The Lewises offer several remedies for this. The first is simply to acknowledge the problem. A second needed response is to “go granular”: to ask more probing questions about what the actual basis for certain ideological preoccupations is. Finally, they say we must stop branding positions as “left-wing” or “right-wing,” given that the terms so often appear to be arbitrary.

There is a great deal to what the authors are saying, and this is a book that deserves attention and thoughtful responses. It seems to me, however, that there are two serious problems with it. The most obvious is that it provides little discussion of what—more than anything else—is driving the discontent in the country: rising inequality. Between 1967 and 2019, household income grew almost four times as quickly for those in the top fifth of American households as those in the bottom fifth, and the difference was even significantly greater between those in the top 5% in income and those in the bottom 20%. Simply put, the rich really have been getting richer even as the condition of the poor has largely stagnated.

That is what is behind the seemingly curious phenomenon of voters who say they like Donald Trump and Bernie Sanders. After all, both are hostile to the liberal establishment and focused on offering answers to the problem. Necessarily, each sees himself as a champion of the working class, and recent Republican success in appealing to these voters has been based on Trump’s economic agenda. This has two components: reducing imports through tariffs and cutting down on the legal and illegal immigration of relatively unskilled workers. The Trump approach, of course, has the virtue of addressing the matter through real economics, and it’s no accident that the first three years of his presidency saw the first diminution of American income inequality in decades. Sanders’ socialist ideas, by contrast, represent the plan of someone genuinely concerned about the issue but unable to grasp basic economics.

So, while we may say that liberalized trade has traditionally been a right-wing or Republican position, it is not the case that the viewpoint of the Republican Party has randomly flipped. Nor has hostility to Roe vs. Wade always been exclusively partisan. Similarly, the Democratic concern with climate change reflects the technocratic orientation of the more educated part of its voting base and an actual increase in global surface temperatures. In each case, the parties are trying to forge voter coalitions. In order to do that, they identify positions that appeal to those voters. With respect to the Republican shift on international trade and the Democratic focus on fossil fuel usage, the constituencies and the circumstances changed. The parties have merely been following the votes.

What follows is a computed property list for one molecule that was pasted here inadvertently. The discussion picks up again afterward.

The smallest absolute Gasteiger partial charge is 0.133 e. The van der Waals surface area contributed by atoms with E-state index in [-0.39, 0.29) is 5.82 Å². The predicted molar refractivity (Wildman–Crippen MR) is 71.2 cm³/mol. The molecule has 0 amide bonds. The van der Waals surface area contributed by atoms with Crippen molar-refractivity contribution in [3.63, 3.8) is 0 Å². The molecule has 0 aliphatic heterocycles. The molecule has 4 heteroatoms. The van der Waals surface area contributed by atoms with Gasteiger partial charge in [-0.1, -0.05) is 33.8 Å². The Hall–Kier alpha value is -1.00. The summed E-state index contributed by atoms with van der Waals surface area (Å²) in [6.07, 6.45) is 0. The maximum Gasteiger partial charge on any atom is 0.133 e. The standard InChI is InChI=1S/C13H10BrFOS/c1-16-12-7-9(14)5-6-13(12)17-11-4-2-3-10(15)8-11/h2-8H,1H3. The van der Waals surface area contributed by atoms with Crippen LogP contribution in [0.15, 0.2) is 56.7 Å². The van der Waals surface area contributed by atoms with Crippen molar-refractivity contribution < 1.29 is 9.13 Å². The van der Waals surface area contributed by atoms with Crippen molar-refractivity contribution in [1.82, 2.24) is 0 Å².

On occasion, the authors can also be loose in their presentation of the facts. For example, they spend several pages on the 1964 presidential race between Lyndon Johnson and Barry Goldwater. In the course of this, they make much of Goldwater’s support for legal abortion and gay rights. But Goldwater advocated for neither position when he ran for the presidency. Moreover, while he did speak out for gay marriage in the 1980s, it’s hard to believe that he would ever have approved of “gender reassignment” surgery for minors. Yet this is now classified as a fundamental part of the gay rights cause. In trying to persuade the reader, they can be guilty at times of exaggeration and overstatement.

This isn’t to suggest that much of what they say isn’t vitally important. It is. Instinctive partisanship is a growing problem. To understand this we need only consider the extremism that has characterized European politics over the past century. Less religious as it has long been, it has also become more radicalized, and this is undoubtedly a large part of the reason why France, Italy, and Spain still have significant Communist and Fascist parties. That is not a future that we want for ourselves.

Jonathan Leaf

Jonathan Leaf is a playwright who writes frequently about the arts and culture.